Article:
Munich Personal RePEc Archive

Youth and the Millennium Development Goals (MDGs): Challenges and Opportunities for Implementation

Farmanesh, Amir and Ashton, Melanie and Davila-Ortega, Luis and Freeburg, Emily and Kamping, Catherine and Marquez, Solange and Neil, Cameron and Bartlett, Richard (2005): Youth and the Millennium Development Goals (MDGs): Challenges and Opportunities for Implementation. Published in: United Nations Department of Economic and Social Affairs (UNDESA) (April 2005)

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Abstract

Young people ages 15 to 24 are 1.2 billion of the world’s human capital. Around the world, many of them are already making contributions to the Millennium Development Goals (MDGs), and their work should be further acknowledged and strengthened. Increasingly, youth are recognized as key participants in decision-making and development, as reflected in the growing presence of non-governmental youth organizations and the upsurge of youth advisory boards and committees to international institutions and programmes. Yet building the capacity of and creating sustained partnerships with young people are crucial strategies to achieving the MDGs that have not been fully realized by the international community.

This paper aims to provide an overview of youth participation as it currently exists, to outline the ways in which youth are directly involved and affected by each Goal, to demonstrate the ways in which young people are contributing to the MDGs, and to provide ‘Options for Action’ that governments, the United Nations system, donors and other actors can harness, support, and scale-up in order to support young people in making significant contributions to achieving the MDGs.

Part I outlines the existing mechanisms for youth participation in development policy. These channels can be used by governments and institutions to strengthen and mobilize young people as partners in policy formulation. Successful modes of participation should be recognized and replicated, and also adapted to the challenging political and socio-economic realities facing many youth-led and youth-serving organizations.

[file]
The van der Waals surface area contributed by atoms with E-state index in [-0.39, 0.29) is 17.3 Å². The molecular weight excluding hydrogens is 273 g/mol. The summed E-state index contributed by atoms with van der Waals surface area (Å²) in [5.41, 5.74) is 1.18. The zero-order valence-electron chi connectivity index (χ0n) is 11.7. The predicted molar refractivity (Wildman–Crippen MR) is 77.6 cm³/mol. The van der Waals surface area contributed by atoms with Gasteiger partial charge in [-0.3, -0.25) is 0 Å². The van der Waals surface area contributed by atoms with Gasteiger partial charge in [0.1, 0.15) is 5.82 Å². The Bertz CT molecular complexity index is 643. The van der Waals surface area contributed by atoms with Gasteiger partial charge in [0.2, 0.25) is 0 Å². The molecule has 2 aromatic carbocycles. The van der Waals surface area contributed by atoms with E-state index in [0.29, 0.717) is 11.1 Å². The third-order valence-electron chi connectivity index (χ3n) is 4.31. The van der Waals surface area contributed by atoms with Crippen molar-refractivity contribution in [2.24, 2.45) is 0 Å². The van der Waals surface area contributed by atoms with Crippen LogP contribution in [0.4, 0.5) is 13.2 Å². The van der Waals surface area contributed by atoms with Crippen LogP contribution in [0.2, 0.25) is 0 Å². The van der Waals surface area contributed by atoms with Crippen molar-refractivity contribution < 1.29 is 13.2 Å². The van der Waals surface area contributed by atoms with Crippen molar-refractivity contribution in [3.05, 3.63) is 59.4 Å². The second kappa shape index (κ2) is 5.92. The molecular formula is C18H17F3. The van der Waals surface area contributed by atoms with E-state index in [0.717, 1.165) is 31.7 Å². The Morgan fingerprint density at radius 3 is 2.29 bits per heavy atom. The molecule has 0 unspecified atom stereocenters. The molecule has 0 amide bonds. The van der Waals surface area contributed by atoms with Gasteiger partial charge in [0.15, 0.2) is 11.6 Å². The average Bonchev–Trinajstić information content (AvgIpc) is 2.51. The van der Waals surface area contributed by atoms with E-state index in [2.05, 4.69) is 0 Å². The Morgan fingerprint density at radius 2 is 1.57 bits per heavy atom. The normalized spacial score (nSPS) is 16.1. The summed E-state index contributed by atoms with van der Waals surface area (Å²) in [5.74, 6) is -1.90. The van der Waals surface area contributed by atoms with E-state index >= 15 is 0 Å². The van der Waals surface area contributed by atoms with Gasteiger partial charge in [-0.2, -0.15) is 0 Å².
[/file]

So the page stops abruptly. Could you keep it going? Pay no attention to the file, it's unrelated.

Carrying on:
Part II presents youth participation as it relates directly to the MDGs. Each goal is analyzed with respect to its effect on young peoples lives as well as how young people can play – and indeed are playing — a role in its implementation. Under each goal are a number of “Options for Action” that governments, the UN and multilateral organizations can use to fully harness the contributions that youth can make to achieving the MDGs.

Part III outlines the synergies between the Options for Action presented in this report and the Quick Wins proposed by the Millennium Project. The Options for Action are complimentary and provide a process to implement the Quick Win actions, using young people as key implementing agents and service providers. Part III also outlines a number of youth-focused Quick Wins that can make a significant and measurable difference to the state of young people in target countries. Part IV elaborates on how youth can participate in achieving the MDGs and contains cross-cutting recommendations on youth engagement in all 8 Goals.

Overall, the report demonstrates that investing in youth will provide the longest and most effective dividend towards meeting the Millennium Development Goals (MDGs) by building the social capital needed to foster pragmatic development. Indeed, without the involvement of young people, a demographic that comprises one fifth of the world’s total population, the full achievement of the MDGs will remain elusive and their long-term sustainability will be compromised. Youth participation is currently quite varied, ranging from effective, to sometimes tokenistic, to often non-existent. There are specific ways in which youth and youth organizations can contribute to the design and implementation of MDG-based strategies, some of which are outlined in this document. Many projects are already happening, but there is much work left still to be done.

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